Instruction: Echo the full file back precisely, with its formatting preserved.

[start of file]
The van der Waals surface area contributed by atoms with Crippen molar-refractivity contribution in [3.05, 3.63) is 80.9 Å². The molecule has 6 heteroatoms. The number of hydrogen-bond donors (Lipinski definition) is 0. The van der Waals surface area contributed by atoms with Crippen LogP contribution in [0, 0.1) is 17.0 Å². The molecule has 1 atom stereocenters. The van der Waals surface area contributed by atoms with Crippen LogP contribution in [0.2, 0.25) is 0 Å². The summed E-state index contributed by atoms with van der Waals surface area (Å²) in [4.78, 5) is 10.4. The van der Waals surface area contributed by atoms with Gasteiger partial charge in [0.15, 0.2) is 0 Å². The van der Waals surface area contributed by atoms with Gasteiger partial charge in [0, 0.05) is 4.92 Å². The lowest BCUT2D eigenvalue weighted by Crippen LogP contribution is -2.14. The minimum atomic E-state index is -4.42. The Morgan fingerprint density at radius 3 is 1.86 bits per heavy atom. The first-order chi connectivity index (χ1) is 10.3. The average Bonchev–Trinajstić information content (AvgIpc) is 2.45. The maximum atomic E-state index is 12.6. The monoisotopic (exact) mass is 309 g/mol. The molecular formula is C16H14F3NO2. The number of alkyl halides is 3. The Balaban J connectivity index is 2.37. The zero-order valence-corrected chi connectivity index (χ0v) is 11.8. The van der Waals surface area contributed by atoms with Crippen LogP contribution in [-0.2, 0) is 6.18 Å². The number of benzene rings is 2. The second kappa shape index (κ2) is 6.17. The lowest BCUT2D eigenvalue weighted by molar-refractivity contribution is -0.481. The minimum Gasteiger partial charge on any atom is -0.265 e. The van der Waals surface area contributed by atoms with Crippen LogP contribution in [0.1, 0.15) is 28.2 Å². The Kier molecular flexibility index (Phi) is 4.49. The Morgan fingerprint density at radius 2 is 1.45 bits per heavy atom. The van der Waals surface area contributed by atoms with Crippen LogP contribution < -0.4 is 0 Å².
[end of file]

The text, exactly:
The van der Waals surface area contributed by atoms with Crippen molar-refractivity contribution in [3.05, 3.63) is 80.9 Å². The molecule has 6 heteroatoms. The number of hydrogen-bond donors (Lipinski definition) is 0. The van der Waals surface area contributed by atoms with Crippen LogP contribution in [0, 0.1) is 17.0 Å². The molecule has 1 atom stereocenters. The van der Waals surface area contributed by atoms with Crippen LogP contribution in [0.2, 0.25) is 0 Å². The summed E-state index contributed by atoms with van der Waals surface area (Å²) in [4.78, 5) is 10.4. The van der Waals surface area contributed by atoms with Gasteiger partial charge in [0.15, 0.2) is 0 Å². The van der Waals surface area contributed by atoms with Gasteiger partial charge in [0, 0.05) is 4.92 Å². The lowest BCUT2D eigenvalue weighted by Crippen LogP contribution is -2.14. The minimum atomic E-state index is -4.42. The Morgan fingerprint density at radius 3 is 1.86 bits per heavy atom. The first-order chi connectivity index (χ1) is 10.3. The average Bonchev–Trinajstić information content (AvgIpc) is 2.45. The maximum atomic E-state index is 12.6. The monoisotopic (exact) mass is 309 g/mol. The molecular formula is C16H14F3NO2. The number of alkyl halides is 3. The Balaban J connectivity index is 2.37. The zero-order valence-corrected chi connectivity index (χ0v) is 11.8. The van der Waals surface area contributed by atoms with Crippen LogP contribution in [-0.2, 0) is 6.18 Å². The number of benzene rings is 2. The second kappa shape index (κ2) is 6.17. The lowest BCUT2D eigenvalue weighted by molar-refractivity contribution is -0.481. The minimum Gasteiger partial charge on any atom is -0.265 e. The van der Waals surface area contributed by atoms with Crippen LogP contribution in [0.1, 0.15) is 28.2 Å². The Kier molecular flexibility index (Phi) is 4.49. The Morgan fingerprint density at radius 2 is 1.45 bits per heavy atom. The van der Waals surface area contributed by atoms with Crippen LogP contribution < -0.4 is 0 Å².